That means there should be a current of \$1.5mA\$ going against the diode. But since \$D1\$ is a diode, we know it cannot conduct when reverse biased (assuming an ideal diode, that is).

There's a contradiction that tells us that the LED isn't on.

Now, assuming the LED isn's on, we can replace it with an open circuit and solve the problem:

$$I_{R1} = \frac{V1}{R1 + R2} = \frac{3}{1000 + 200} = \frac{3}{1200} = 2.5mA$$

$$I_{R1} = I_{R2}$$

$$V_{R2} = R2 \times I_{R1} = 200 \times 2.5mA = 0.5V$$

$$V_{D1} = 0.5V$$

Just like you measured.

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    \$\begingroup\$ Great explanation, Vd1 also is 0.5V isn't it?, and about the conservation of current, can you ever get a minus figure in a real circuit? and when ever we get a minus figure in our calculation , can we safely assume that current is not flowing through it? \$\endgroup\$ – Dlect Nov 12 '14 at 15:04
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    \$\begingroup\$ Thanks! Vd1 is also 0.5V because it's in parallel with R2. Components in parallel share the same voltage. And when you get a negative current, it means that the current actually flows in the contrary direction than initially assumed, but with the same absolute value. \$\endgroup\$ – Ricardo Nov 12 '14 at 15:14
  • \$\begingroup\$ Only now I noticed that I got vd1 wrong. Well spotted!!! \$\endgroup\$ – Ricardo Nov 12 '14 at 15:16

Ignoring the LED, R1 and R2 form a potential divider reducing the supply voltage by: -

\$\dfrac{R2}{R1+R2}\$ = 0.1666

This means the voltage across R2 (with a 3V supply) is 3V x 0.1666 = 0.5 volts and not enough to start turning on a normal LED.

With 0.5 volts across R2 (200 ohms) the current will be 0.5/200 = 2.5mA

  • \$\begingroup\$ Thanks Andy for your comment, but can you explain it a bit more on what you meant by "Ignoring the LED, R1 and R2 form a potential divider " , and also why its ignoring the LED in this case? \$\endgroup\$ – Dlect Nov 12 '14 at 13:55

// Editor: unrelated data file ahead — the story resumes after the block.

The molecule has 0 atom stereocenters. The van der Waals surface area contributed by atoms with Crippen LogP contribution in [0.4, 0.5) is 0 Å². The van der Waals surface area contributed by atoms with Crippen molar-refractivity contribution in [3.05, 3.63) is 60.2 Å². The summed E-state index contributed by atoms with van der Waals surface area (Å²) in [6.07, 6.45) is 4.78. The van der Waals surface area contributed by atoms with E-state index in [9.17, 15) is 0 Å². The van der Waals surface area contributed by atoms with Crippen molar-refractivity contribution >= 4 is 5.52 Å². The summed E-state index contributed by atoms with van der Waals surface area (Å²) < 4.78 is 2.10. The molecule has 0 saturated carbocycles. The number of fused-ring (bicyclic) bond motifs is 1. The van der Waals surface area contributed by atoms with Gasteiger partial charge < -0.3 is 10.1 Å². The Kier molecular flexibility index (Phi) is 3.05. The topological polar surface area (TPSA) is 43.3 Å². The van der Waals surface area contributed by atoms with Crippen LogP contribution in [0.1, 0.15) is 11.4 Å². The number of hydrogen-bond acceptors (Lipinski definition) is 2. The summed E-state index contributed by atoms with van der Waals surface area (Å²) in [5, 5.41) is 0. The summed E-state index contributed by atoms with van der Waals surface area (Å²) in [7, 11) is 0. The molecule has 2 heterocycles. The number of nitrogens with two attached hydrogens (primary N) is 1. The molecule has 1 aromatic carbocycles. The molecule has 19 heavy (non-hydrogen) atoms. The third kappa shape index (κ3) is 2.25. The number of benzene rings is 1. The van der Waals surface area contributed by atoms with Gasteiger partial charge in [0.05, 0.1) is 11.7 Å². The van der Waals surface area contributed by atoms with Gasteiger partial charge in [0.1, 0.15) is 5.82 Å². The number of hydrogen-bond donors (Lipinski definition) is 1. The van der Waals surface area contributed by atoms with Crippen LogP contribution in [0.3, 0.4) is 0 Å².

• \$\begingroup\$ @Dlect with the diode in parallel to the resistance, the voltage drop can only decrease because - in simple terms - the diode provides an alternative path to R2 for the current to circulate, thus reducing the overall resistance. \$\endgroup\$ – clabacchio Nov 12 '14 at 13:58
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    \$\begingroup\$ @Dlect it's called trial and error - if I ignore the LED I can determine the maximum voltage on R2. Then, with the LED in place it cannot be greater. As I have shown the voltage to be 0.5 volts, there will clearly be very little current thru the LED (if any at all). \$\endgroup\$ – Andy aka Nov 12 '14 at 14:08
  • \$\begingroup\$ Diode datasheets have a graph showing current vs. forward voltage. In the LTL-307GE datasheet, it's Figure 2. This graph shows that the typical diode current is effectively zero below about 1.8V. Using Andy's method or your multimeter, you can see that you're nowhere near turning on the diode. \$\endgroup\$ – Adam Haun Nov 12 '14 at 20:16